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What Is the Difference Between Organic and Synthetic Drugs?

What Is the Difference Between Organic and Synthetic Drugs?

Spice is a commonly abused synthetic drug

Drugs are usually either organic or synthetic, and it can be difficult to understand what that means. These are broad terms that classify drugs, and they each have unique and similar characteristics. While it is helpful to separate drugs in this way, referring to a drug as organic or synthetic does not indicate anything specific about that drug’s effects or abuse potential. These factors are determined by each drug individually.

What Are Organic Drugs?

There are many ideas of what constitutes an organic drug. Chemically, many people believe that an organic substance contains carbon and hydrogen. Under this definition, most drugs would be considered organic, but it is also a loose term to describe a substance that grows naturally, such as a plant. To compare organic and synthetic drugs, it is a useful definition. Many of the drugs people use are organic, like marijuana, salvia, psilocybin (or mushrooms), peyote, and kratom. Two common opiates, codeine and morphine, are also considered organic, as they are derived from the poppy plant.

Many organic drugs have a high abuse potential, including those already listed. According to the 2012 National Survey on Drug Use and Health, 42.8 percent of people aged 12 and over reported abusing marijuana at some point in life. Salvia, psilocybin, peyote and kratom are abused less frequently, though they are common drug choices for those seeking to escape reality.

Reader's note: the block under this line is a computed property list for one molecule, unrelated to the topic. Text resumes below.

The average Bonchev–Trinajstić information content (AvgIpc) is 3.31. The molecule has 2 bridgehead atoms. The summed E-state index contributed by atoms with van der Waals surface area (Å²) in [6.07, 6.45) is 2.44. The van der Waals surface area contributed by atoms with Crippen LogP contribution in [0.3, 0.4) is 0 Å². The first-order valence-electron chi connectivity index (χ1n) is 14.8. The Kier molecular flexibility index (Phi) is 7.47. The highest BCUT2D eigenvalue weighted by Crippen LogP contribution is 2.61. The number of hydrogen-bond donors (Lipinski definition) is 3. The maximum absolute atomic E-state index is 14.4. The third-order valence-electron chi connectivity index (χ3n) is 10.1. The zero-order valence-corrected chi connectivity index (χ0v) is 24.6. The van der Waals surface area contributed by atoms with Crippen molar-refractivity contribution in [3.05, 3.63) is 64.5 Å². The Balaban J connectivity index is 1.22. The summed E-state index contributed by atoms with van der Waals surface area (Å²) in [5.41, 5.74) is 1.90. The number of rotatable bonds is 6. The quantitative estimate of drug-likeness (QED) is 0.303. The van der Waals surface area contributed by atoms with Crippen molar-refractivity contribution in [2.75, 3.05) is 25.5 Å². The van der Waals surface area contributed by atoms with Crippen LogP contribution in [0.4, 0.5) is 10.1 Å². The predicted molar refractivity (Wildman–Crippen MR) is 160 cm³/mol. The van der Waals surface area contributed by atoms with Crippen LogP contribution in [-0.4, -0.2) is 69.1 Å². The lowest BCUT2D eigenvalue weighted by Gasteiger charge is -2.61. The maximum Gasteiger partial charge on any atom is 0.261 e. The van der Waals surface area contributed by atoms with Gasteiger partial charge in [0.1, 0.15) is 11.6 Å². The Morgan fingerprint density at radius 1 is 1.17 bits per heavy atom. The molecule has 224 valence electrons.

Because organic drugs may differ from each other so greatly, the side effects of each substance also vary greatly. Peyote, psilocybin and salvia are all hallucinogens, so they cause hallucinations, loss of appetite, numbness, weakness or tremors. Marijuana may cause much different effects, including altered perception, impaired coordination, disrupted memory, impaired problem solving and increased heart rate.

What Are Synthetic Drugs?

On the other hand, synthetic drugs are not derived from an organic source, but they are instead created through a chemical synthesis. This includes drugs like methamphetamine, MDMA, ketamine, PCP and LSD. Many opioid painkillers are either somewhat or fully synthetic. These opioids, including oxycodone and fentanyl, are made to mimic organic opiates.

Countless synthetic drugs are used either illegally or for medical purposes. While many synthetic drugs are known to have abuse potential, this is not true of all of them. Acetaminophen and ibuprofen are synthetic drugs that lack abuse potential and do not lead to addiction. LSD has a high abuse potential, but is not physically addictive. Methamphetamine, Ritalin, oxycodone and Valium all have a high abuse potential, and they are also very addictive.

Much like organic drugs, synthetic drugs create side effects that can be very different from each other. For example, methamphetamine is associated with side effects like increased energy, decreased appetite, weight loss, nausea, irritability and paranoia. Ketamine may cause a completely different set of side effects, including confusion, itching, tiredness, weakness, rash and severe respiratory depression.

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